Food seems to be a constant subject matter in your work. Are there any food spots locally that we should know about?
DAMN. This is HARD. I would usually say the Peruvian Ceviche truck on the Kanan road, between the 101 and Malibu. Its great, a superb tiger milk, perfect fresh beach snack; but they haven’t been around recently and I’m concerned they may have closed shop or moved to a different permanent location :(
So I think I’ll have to tip my hat to my friend Amanda Lanza who years ago tipped me off to Western Dome Noodle, a Korean home-cooking spot, tucked in the corner of a strip mall in K-Town. It’s not KBBQ, it’s home cooking. Get the buckwheat tea. Get the glass noodle, get the seafood pancake, eat all the banchon, and be super kind to the woman who owns and runs it, she's a total badass and been in the neighborhood for over 30 years. A true artisan.
Your work gives big summer vibes, warmth, vacation, sun. Being from the east coast originally how does your upbringing play a role in your work?
I’m a child of the suburbs. I’m always curious about what is in people’s homes, in the fridges, in their pantry’s etc, generally how people live. My work tends to reflect on memories and moods, drawing inspiration and visual cues from everyday life and memories, sort of like warped photographs. I look at a lot of old photos, and I keep a huge archive of my photos of places I’ve visited. I’m always organizing and arranging them, looking for hints of memories that have drifted, hoping something will pop into my head, and inspire me to render the scene in paint.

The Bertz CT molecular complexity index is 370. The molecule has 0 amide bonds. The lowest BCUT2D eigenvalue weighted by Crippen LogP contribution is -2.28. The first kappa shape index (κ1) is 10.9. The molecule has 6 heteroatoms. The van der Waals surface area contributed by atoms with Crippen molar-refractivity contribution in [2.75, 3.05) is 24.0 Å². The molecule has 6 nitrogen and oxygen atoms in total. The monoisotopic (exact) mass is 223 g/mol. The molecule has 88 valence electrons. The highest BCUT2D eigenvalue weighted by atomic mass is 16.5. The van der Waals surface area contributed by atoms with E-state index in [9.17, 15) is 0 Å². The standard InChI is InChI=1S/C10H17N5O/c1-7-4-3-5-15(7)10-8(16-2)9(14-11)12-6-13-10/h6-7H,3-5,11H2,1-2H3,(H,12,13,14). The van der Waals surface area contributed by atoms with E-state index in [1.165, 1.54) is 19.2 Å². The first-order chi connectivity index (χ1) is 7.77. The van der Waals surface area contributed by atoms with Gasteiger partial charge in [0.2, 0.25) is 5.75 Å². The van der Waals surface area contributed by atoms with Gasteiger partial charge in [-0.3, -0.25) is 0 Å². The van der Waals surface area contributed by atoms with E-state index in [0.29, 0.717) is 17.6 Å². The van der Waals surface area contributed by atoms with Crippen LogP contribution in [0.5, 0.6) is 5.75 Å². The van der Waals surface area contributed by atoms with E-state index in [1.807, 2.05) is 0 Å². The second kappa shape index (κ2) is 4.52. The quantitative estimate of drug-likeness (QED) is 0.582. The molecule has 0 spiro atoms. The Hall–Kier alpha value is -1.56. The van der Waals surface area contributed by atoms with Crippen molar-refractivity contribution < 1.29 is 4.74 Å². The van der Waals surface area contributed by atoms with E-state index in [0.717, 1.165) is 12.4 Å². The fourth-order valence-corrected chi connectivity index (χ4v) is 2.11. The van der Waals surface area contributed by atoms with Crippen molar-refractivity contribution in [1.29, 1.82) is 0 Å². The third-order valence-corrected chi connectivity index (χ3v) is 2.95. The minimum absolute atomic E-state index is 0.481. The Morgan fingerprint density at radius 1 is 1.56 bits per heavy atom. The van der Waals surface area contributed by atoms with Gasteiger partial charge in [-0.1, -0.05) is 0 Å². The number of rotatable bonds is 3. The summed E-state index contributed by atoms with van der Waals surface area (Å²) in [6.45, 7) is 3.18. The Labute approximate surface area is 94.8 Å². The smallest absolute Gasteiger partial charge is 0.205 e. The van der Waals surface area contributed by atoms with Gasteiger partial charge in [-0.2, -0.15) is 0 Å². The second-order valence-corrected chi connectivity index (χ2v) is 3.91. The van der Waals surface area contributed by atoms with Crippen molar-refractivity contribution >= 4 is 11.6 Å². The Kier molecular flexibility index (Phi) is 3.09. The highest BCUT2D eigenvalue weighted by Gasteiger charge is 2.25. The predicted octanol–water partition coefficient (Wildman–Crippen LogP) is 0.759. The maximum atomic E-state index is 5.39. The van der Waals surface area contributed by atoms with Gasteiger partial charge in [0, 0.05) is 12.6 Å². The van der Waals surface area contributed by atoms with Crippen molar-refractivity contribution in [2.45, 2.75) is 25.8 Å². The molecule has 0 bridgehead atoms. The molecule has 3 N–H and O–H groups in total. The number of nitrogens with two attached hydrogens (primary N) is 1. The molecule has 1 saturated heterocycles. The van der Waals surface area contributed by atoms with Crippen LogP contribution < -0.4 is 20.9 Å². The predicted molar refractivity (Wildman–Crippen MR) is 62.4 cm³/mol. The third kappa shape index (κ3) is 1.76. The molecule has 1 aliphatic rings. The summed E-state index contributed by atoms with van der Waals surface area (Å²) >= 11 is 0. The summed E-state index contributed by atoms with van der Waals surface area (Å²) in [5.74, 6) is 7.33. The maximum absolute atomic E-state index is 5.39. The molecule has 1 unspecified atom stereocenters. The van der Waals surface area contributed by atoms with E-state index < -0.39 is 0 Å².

You can really tell you enjoy painting and drawing from your current body of work. Is there anything else you’d like to explore outside of painting?
I love it when painting intersects with other art forms. Fashion, music, opera, food. I’d love to do album art, or wine labels but really, I’d love to paint an entire restaurant or a hotel — hand painted table clothes and upholstery, paintings above the bar and tables, design and hand write the menus, add little colorful flourishes all over, from the chandelier to the toilet seat. Almost like a rendering of the restaurant, but inside the physical space, super meta, like a child intentionally drew all over every surface of the restaurant.
What's next on the Agenda for McGregor?
Finishing some paintings for some exhibits in early 2022. Developing a series of art/wine events in LA, developing some prints for apparel, and probably sitting at the picnic table thinking of what I should work on next.